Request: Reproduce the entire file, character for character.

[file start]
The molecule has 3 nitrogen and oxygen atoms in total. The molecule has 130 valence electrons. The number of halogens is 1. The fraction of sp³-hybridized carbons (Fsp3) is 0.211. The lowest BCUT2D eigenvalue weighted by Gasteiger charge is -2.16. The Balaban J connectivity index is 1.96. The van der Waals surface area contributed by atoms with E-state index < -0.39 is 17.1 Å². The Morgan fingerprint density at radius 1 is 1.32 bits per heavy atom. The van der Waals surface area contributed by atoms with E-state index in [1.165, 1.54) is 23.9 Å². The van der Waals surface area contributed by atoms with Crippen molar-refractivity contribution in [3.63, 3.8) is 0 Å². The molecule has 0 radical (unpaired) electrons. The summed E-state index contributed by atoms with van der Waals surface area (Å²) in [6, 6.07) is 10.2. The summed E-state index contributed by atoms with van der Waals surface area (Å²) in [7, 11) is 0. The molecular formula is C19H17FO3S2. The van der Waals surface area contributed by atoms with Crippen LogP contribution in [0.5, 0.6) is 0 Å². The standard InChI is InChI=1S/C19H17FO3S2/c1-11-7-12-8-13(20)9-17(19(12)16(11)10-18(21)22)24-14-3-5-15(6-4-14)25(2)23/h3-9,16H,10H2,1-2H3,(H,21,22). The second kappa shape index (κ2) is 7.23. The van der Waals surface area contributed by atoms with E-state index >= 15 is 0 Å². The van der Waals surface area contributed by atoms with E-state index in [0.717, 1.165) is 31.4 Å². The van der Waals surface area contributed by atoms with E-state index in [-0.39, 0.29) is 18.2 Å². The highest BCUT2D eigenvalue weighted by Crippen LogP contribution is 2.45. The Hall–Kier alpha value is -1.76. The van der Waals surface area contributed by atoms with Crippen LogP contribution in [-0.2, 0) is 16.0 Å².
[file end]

The molecule has 3 nitrogen and oxygen atoms in total. The molecule has 130 valence electrons. The number of halogens is 1. The fraction of sp³-hybridized carbons (Fsp3) is 0.211. The lowest BCUT2D eigenvalue weighted by Gasteiger charge is -2.16. The Balaban J connectivity index is 1.96. The van der Waals surface area contributed by atoms with E-state index < -0.39 is 17.1 Å². The Morgan fingerprint density at radius 1 is 1.32 bits per heavy atom. The van der Waals surface area contributed by atoms with E-state index in [1.165, 1.54) is 23.9 Å². The van der Waals surface area contributed by atoms with Crippen molar-refractivity contribution in [3.63, 3.8) is 0 Å². The molecule has 0 radical (unpaired) electrons. The summed E-state index contributed by atoms with van der Waals surface area (Å²) in [6, 6.07) is 10.2. The summed E-state index contributed by atoms with van der Waals surface area (Å²) in [7, 11) is 0. The molecular formula is C19H17FO3S2. The van der Waals surface area contributed by atoms with Crippen LogP contribution in [0.5, 0.6) is 0 Å². The standard InChI is InChI=1S/C19H17FO3S2/c1-11-7-12-8-13(20)9-17(19(12)16(11)10-18(21)22)24-14-3-5-15(6-4-14)25(2)23/h3-9,16H,10H2,1-2H3,(H,21,22). The second kappa shape index (κ2) is 7.23. The van der Waals surface area contributed by atoms with E-state index >= 15 is 0 Å². The van der Waals surface area contributed by atoms with E-state index in [0.717, 1.165) is 31.4 Å². The van der Waals surface area contributed by atoms with E-state index in [-0.39, 0.29) is 18.2 Å². The highest BCUT2D eigenvalue weighted by Crippen LogP contribution is 2.45. The Hall–Kier alpha value is -1.76. The van der Waals surface area contributed by atoms with Crippen LogP contribution in [-0.2, 0) is 16.0 Å².